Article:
I spent today with my honey and my nine-year-old, Ty, at the AT&T National Championship. We watched professional golfers tee off with what can only be described as a smack and a whistle. We saw them rescue golf balls from pine straw and high grass and put them on the green. We stood with hundreds who moaned at missed putts and clapped at birdies. To walk a golf course during a PGA tournament is to witness moments where decades of hard work and sacrifice result in a winner by three simple golf strokes. Over the course of four days. Four days. Hundreds of strokes. And one winner by three.
I've watched many tournament Sundays on TV with Jamie. It's a ritual in our home on Sunday afternoon--to watch the final parings and see the highlights from the day. Then watch as the winner is given his trophy (and purse). There's both a peace and excitement to it.
Today, in D.C., we watched a group tee-off. We clapped after the "ping" of their drivers and shared their joy or disappointment in where their balls landed. But as they left the tee and began walking down the fairway, I noticed the kid. He couldn't have been more than fifteen. Dressed in the volunteer's purple-striped shirt of the day, he carried an old-school placard with the three players listed. And their cumulative scores. The thing that struck me most was the difference between the scores. Two of the players were below par while the other one was above par. Seven strokes divided them.
As I watched this young man trail behind the golfers holding this placard, my first thought found the tradition cruel. The golfer who lead the tournament was a full ten strokes ahead of the two players who were walking the course with this young golfer. Seventeen strokes ahead of him. I also noticed that with each stroke, the golfers took notepads out of their pockets and recorded their scores. And their yardages. In fact, to win the tournament, you must report an accurate score. Yet, here this young man was literally trailed the entire course by his failure to score as well as the two men he was paired with.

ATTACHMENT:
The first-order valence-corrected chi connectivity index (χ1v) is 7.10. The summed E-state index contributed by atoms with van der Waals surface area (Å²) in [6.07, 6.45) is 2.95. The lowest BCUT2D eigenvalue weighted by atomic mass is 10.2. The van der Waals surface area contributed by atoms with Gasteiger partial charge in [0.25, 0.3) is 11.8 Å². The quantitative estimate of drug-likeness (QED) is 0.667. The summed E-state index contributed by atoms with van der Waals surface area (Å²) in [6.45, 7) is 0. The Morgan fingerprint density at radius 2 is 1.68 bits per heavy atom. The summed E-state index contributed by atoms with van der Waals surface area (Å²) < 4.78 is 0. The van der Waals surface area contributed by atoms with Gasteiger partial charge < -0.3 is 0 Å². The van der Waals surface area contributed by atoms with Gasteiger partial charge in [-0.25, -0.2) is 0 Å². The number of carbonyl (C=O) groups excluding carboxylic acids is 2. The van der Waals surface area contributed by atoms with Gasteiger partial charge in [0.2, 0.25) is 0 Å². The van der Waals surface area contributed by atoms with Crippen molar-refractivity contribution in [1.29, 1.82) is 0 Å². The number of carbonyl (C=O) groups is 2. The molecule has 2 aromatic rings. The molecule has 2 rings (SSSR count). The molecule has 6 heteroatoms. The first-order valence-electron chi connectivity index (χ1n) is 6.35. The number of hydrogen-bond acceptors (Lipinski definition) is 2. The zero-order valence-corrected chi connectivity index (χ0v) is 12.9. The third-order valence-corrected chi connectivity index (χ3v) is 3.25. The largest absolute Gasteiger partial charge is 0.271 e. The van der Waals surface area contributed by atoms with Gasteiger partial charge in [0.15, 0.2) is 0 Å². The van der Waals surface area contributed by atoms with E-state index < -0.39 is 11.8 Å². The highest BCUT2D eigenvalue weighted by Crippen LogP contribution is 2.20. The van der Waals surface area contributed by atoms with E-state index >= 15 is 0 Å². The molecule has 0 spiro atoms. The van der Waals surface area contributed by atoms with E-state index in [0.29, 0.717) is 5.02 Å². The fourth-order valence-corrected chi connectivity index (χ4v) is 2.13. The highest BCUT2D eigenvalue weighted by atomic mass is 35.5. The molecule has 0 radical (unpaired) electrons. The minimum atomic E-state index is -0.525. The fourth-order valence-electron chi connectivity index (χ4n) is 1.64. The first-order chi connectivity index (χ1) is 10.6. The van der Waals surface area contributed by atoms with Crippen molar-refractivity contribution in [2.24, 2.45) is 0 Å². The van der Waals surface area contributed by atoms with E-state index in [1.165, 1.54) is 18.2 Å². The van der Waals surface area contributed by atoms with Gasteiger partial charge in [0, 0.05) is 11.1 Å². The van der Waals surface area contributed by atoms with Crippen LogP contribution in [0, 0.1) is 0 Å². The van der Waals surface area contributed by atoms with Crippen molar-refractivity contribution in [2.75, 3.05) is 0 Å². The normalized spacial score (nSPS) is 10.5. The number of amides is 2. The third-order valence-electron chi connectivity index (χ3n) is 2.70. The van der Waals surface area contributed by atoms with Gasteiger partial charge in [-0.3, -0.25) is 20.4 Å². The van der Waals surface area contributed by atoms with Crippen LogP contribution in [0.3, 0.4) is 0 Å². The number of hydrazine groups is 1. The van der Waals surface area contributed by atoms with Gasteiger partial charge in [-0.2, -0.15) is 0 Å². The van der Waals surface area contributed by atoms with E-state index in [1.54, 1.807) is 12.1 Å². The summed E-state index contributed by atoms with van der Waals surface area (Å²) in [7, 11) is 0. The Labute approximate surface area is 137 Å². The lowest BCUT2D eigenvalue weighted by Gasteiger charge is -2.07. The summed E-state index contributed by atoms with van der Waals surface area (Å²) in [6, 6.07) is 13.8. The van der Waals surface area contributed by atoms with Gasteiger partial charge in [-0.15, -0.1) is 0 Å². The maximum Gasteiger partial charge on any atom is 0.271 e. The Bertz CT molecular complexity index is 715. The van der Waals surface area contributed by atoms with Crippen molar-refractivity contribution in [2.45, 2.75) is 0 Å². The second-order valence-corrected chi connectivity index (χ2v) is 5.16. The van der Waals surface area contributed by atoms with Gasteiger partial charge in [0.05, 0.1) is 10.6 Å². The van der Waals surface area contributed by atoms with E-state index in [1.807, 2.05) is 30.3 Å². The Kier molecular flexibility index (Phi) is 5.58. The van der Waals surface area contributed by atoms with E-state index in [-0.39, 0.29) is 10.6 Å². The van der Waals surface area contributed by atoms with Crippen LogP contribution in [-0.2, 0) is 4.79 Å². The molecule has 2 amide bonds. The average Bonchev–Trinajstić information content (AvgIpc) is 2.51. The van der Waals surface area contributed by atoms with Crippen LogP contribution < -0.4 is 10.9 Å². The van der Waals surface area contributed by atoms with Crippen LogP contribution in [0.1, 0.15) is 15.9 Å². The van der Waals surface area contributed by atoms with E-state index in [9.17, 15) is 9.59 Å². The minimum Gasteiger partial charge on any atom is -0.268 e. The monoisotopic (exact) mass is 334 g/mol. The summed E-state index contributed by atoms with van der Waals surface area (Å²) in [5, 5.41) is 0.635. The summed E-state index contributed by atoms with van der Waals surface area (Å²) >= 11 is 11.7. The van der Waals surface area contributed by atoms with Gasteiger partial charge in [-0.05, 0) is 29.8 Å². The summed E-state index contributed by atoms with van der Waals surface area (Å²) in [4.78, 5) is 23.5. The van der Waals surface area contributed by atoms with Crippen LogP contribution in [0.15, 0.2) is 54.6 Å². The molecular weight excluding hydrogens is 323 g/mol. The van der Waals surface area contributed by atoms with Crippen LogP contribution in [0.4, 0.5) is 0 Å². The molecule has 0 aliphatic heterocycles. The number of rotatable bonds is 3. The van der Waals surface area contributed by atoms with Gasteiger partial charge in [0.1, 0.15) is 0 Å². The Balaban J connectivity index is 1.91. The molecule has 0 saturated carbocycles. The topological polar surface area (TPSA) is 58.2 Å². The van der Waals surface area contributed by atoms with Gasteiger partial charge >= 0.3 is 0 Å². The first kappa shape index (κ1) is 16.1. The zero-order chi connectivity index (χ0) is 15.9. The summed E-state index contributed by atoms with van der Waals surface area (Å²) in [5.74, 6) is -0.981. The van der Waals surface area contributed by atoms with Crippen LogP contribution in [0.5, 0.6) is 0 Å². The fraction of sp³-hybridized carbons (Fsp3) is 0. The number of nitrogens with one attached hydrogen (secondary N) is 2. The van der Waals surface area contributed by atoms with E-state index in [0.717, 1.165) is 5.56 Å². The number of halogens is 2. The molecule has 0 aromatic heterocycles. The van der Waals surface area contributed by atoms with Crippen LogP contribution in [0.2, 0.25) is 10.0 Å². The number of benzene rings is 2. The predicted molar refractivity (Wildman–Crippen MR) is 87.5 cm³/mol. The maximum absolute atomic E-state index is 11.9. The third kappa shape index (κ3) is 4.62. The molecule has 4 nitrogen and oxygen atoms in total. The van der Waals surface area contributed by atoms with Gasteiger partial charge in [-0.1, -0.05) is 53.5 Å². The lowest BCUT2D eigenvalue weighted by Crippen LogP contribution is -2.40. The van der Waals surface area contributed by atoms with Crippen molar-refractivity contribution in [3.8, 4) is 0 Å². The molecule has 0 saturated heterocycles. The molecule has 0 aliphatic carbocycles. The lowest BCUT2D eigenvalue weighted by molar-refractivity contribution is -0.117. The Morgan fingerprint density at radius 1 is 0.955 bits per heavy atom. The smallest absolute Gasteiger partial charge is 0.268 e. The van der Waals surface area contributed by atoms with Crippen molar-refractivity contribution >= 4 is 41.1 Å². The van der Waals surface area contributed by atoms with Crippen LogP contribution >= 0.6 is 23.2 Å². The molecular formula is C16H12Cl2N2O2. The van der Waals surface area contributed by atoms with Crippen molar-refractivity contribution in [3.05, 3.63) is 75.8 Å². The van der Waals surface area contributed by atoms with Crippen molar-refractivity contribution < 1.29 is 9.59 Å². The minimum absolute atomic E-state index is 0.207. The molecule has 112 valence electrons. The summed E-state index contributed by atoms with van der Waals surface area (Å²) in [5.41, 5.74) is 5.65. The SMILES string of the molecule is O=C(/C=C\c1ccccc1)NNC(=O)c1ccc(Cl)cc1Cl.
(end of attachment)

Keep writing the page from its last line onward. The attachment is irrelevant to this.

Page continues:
This caused me to ask the question: how can we look forward, treat each new day (golf hole) as a new beginning, if someone is walking behind us with a scorecard that shows the world how we don't measure up? Not even to the few surrounding us? How humiliating to be constantly reminded of our failures.
Then, as I watched the men in this grouping, I realized that none of them looked at the placard. None of them looked back to see what they already knew had occurred. Instead, each of them took out their notebooks after every single shot. Each of them looked forward toward the green--and the hole--and never looked back at the kid with the placard.
Neither should we look back at the kid. Neither should we focus on the placard and our past performance. We must just look at our notepad and see how far we have to the pin. And work on that.